Dubai: Gold, silver and platinum have been found to be the most effective compounds to decontaminate water supplies from harmful pesticides used in agriculture.
Dr Sofian Kanan, Associate professor of chemistry, and Maham Khalil, environmental sciences graduate at the American University of Sharjah (AUS) made the discovery during the development of a catalyst compound.
The pair was recently recognised for their research study at the annual AUS student research awards competition sponsored by British Petroleum and Sharjah Islamic Bank.
Dr Kanan's research study called: The Photodecomposition of Naptalam in the presence of various catalytic systems is aimed at developing effective catalysts to quickly break down pesticides in the environment.
"Part of my research interest is to eliminate pollutants from the environment and water supply," said Dr Kanan. "Population growth and increased demand for agricultural food has meant pesticide application has risen significantly across the world."
The study has received a two-year research grant of Dh130,000 from the Emirates Foundation. However, the economic viability of using the compounds of such precious metals has yet to be addressed.
Dr Kanan added that due to the increased spraying of pesticides, soil, ground water and seas have been affected. "Once sprayed with pesticides, the plant or crop will take the minimum amount it requires then the rest is released into the ground water or the sea."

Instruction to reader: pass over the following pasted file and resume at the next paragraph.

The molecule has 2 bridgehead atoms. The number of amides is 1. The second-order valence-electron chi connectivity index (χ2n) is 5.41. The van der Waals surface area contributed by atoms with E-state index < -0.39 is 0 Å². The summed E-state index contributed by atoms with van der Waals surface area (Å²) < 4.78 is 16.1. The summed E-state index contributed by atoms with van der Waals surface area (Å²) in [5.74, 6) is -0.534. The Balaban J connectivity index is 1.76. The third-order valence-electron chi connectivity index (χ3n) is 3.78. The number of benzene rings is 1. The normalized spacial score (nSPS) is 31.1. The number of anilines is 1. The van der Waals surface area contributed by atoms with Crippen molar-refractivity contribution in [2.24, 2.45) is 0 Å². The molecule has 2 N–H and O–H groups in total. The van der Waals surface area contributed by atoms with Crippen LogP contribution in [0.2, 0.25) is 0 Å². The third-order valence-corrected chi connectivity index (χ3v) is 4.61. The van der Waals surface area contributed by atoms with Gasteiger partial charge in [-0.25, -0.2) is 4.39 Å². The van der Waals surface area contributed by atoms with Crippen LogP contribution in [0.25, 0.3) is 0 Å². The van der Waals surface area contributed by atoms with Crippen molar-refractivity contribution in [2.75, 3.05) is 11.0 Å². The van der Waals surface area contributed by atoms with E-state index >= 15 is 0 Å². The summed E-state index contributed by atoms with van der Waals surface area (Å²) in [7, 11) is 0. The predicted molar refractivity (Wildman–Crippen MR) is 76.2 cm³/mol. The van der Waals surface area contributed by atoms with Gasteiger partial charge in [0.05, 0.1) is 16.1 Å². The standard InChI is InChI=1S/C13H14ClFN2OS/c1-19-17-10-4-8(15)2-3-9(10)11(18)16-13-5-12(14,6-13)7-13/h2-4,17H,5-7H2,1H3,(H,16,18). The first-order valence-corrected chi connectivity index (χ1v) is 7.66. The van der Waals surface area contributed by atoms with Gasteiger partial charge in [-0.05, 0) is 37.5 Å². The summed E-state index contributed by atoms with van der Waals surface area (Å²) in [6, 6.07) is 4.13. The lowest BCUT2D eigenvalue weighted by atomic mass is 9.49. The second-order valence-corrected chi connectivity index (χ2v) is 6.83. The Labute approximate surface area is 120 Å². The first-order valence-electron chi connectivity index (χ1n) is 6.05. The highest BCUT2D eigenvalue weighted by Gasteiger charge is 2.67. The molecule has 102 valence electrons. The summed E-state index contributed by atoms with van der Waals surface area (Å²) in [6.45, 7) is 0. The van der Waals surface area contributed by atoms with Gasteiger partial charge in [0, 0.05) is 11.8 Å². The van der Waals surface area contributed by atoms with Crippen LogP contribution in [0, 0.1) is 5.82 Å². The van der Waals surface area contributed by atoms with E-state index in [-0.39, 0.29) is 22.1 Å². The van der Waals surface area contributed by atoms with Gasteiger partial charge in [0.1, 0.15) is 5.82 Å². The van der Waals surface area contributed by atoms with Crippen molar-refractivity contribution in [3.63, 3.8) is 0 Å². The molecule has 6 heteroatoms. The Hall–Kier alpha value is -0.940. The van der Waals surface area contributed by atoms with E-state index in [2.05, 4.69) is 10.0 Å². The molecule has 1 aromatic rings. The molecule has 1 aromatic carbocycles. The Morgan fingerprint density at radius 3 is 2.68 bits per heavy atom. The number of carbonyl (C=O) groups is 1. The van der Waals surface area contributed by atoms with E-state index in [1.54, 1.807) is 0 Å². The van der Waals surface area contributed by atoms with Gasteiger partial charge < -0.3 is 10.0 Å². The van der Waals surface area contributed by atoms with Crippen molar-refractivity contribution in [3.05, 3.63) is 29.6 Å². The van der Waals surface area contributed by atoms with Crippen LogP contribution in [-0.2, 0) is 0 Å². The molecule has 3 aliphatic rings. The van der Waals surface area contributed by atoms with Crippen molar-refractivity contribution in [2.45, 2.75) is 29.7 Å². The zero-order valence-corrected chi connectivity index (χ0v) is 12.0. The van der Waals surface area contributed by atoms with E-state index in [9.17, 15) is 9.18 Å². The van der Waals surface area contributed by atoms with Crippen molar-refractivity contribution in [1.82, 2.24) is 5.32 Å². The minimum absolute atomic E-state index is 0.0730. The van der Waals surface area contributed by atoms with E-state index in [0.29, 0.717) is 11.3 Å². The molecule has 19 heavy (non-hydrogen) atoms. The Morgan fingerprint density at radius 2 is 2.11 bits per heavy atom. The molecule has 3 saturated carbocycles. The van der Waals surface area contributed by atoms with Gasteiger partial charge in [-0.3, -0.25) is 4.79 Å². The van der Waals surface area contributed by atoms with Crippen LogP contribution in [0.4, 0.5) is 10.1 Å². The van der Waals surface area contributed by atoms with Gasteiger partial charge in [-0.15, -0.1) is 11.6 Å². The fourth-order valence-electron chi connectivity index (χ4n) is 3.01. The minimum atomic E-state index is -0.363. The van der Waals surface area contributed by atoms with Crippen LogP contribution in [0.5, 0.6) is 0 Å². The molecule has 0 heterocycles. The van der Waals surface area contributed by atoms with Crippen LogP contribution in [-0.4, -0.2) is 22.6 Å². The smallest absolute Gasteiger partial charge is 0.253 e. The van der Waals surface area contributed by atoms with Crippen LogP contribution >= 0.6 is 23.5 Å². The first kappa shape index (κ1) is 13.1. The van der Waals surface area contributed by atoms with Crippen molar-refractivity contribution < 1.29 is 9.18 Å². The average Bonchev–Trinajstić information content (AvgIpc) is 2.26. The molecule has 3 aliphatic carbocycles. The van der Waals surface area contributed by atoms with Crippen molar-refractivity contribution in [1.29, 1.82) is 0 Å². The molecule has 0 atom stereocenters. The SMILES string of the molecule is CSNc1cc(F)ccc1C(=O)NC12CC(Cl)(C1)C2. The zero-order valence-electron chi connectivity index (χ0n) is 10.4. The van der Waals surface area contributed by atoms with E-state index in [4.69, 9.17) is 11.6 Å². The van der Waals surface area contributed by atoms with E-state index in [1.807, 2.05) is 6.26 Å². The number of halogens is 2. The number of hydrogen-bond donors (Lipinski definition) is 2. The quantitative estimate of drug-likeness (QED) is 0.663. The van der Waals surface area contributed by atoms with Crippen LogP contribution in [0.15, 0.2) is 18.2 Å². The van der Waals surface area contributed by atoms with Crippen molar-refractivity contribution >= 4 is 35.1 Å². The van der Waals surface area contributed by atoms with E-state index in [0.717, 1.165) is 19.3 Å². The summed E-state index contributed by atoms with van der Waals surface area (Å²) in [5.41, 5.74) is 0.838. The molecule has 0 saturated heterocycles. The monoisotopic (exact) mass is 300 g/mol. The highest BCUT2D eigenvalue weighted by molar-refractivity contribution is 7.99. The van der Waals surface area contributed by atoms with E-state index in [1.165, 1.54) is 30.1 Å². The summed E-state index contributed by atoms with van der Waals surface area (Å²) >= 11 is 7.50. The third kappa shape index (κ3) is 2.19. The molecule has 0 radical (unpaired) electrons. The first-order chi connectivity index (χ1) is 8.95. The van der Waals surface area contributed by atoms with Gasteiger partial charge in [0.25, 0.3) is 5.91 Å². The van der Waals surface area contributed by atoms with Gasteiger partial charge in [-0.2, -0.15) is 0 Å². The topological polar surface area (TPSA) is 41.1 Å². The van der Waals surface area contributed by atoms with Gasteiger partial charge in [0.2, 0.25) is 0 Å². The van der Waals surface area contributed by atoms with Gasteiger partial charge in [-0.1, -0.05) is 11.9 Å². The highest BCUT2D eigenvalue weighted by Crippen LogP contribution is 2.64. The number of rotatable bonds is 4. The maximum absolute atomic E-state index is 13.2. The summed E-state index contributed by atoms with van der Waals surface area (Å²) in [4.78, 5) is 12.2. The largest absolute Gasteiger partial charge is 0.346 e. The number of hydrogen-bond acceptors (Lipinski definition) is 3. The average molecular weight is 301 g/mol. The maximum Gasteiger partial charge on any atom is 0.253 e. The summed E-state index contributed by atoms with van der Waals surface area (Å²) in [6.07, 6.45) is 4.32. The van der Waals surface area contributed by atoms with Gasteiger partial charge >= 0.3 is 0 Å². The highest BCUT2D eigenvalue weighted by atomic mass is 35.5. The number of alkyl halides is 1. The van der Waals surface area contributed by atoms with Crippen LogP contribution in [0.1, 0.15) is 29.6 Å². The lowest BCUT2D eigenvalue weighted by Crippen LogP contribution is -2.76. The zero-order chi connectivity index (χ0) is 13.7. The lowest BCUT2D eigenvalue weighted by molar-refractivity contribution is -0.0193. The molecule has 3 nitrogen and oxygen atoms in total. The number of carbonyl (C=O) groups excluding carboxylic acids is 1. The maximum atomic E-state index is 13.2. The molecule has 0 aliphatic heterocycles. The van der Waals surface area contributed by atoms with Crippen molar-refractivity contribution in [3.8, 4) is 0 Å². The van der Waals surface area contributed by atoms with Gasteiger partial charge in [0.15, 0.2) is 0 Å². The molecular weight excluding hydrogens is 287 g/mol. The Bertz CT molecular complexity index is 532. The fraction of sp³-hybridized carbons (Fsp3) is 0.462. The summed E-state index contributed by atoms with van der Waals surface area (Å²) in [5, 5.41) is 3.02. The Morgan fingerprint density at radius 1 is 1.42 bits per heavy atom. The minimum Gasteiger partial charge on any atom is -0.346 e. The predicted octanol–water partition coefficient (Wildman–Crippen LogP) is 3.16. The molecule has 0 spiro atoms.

However, water contamination from pesticide spraying is not a serious problem in the UAE as it is not an industrially aggressive agricultural nation.
The research entails the development of a catalyst compound aimed at decomposing common pesticide solutions such as carbamate found in water at an accelerated rate.
"Pesticides have a life span of 30 days I have now been able to develop a compound that can get rid of it in 30 minutes," said Dr Kanan. "The idea of the catalyst is to speed up the breakdown of pesticides into smaller non-harmful species."
He added that the experiments are being conducted in an environment with larger concentrations of pesticides than those found in normal water volumes to ensure accuracy of the findings.
Dr Kanan has discovered, with the help of Khalil, a modified material containing compounds of gold, silver and platinum which have been most effective in decomposing the pesticide.
This translates into safer water consumption for the population when filters are put on taps.
"The water would come to your house and by adding a water filter it would absorb the remaining organic species," he said.
"Through the use of a modified material found in solid powder form anything in the water will be sucked into the filter which acts as an absorbent [material]."